The COVID-19 pandemic has completely changed lives. Schools, universities, offices and public spaces have suddenly shut, along with the imposition of social-distancing and travel restrictions everyone must face. Unemployment, economic downfall, shortage of medical equipment and rise in deaths are currently contributing to widespread distress in the United States.
According to a recent study conducted by San Diego State University and Florida State University, the pandemic has severely impacted the mental health of Americans in March and April this year.
The results of the study were derived from analyzing the 2018 National Health Interview Survey (NHIS) collected annually by the U.S. Census Bureau, which was answered by 19,330 internet users that year.
A similar survey of 2,032 U.S. adults representative of the national population measured mental distress on the Kessler-6 scale in the month of April 2020 and made a comparison to the NHIS sample to evaluate the difference between now and then.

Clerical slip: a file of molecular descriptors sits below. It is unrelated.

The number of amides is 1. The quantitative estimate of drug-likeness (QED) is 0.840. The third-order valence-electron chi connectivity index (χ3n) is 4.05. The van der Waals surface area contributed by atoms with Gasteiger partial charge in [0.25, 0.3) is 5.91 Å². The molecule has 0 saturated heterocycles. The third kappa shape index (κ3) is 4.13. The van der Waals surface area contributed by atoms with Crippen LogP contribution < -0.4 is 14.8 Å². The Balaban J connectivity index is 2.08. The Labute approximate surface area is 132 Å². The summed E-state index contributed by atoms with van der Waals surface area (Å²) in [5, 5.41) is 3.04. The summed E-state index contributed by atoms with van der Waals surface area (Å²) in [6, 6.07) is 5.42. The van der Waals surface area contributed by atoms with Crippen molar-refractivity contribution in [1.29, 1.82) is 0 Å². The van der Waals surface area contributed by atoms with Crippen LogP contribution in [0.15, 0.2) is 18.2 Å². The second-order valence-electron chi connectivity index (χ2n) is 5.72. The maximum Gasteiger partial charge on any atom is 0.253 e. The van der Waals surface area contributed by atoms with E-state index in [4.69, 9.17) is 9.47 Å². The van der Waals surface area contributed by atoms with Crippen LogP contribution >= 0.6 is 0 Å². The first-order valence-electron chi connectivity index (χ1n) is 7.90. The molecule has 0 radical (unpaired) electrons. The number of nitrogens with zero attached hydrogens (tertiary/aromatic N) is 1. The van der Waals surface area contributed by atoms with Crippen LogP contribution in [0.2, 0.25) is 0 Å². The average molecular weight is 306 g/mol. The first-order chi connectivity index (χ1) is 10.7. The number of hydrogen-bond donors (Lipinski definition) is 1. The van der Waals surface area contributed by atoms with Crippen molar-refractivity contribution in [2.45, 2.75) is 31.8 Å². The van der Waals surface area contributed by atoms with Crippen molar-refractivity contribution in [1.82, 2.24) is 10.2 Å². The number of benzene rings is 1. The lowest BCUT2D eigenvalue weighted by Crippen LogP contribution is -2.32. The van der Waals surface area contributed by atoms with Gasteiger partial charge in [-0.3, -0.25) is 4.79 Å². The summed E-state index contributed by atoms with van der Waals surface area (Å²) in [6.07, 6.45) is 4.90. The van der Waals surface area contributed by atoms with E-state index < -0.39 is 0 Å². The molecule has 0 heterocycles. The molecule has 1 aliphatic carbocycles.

As of last month, the number of Americans suffering from a serious mental illnesses had gone up eight times. How so? About 28 percent of the respondents’ answers met the criteria for serious mental illness compared to 3.4 percent in 2018. Also, 70.4 percent of those in the study indicated that they have moderate to serious mental illness compared to 22.0 percent in 2018, showing a threefold increase in the rate.
The uncertainties of the pandemic has made people more nervous than before, as evidenced by the growing percentage of people who feel this way. In 2020, 57.6 percent of people reported feeling nervous either sometimes or all the time, while 20.6 percent reported feeling nervousness two years ago, revealing a tripling in the numbers in this category.
The following are some of the differences noted by the study consistent across demographics, race, gender and age, all of which show between a three to five times increase.
- Restlessness – 56.6 percent in 2020 versus 21.9 percent in 2018
- Everything was an effort – 51.3 percent in 2020 vs. 18.2 percent in 2018
- Sadness – 46.1 percent vs. 10.8 percent
- Hopelessness – 37.8 percent vs. 6.9 percent
- Worthiness – 32.9 percent vs. 5.6 percent
The project, which was led by San Diego State University psycology professor Jean Twenge and Thomas E. Joiner of Florida State University, has not been peer-reviewed and is still awaiting formal publication.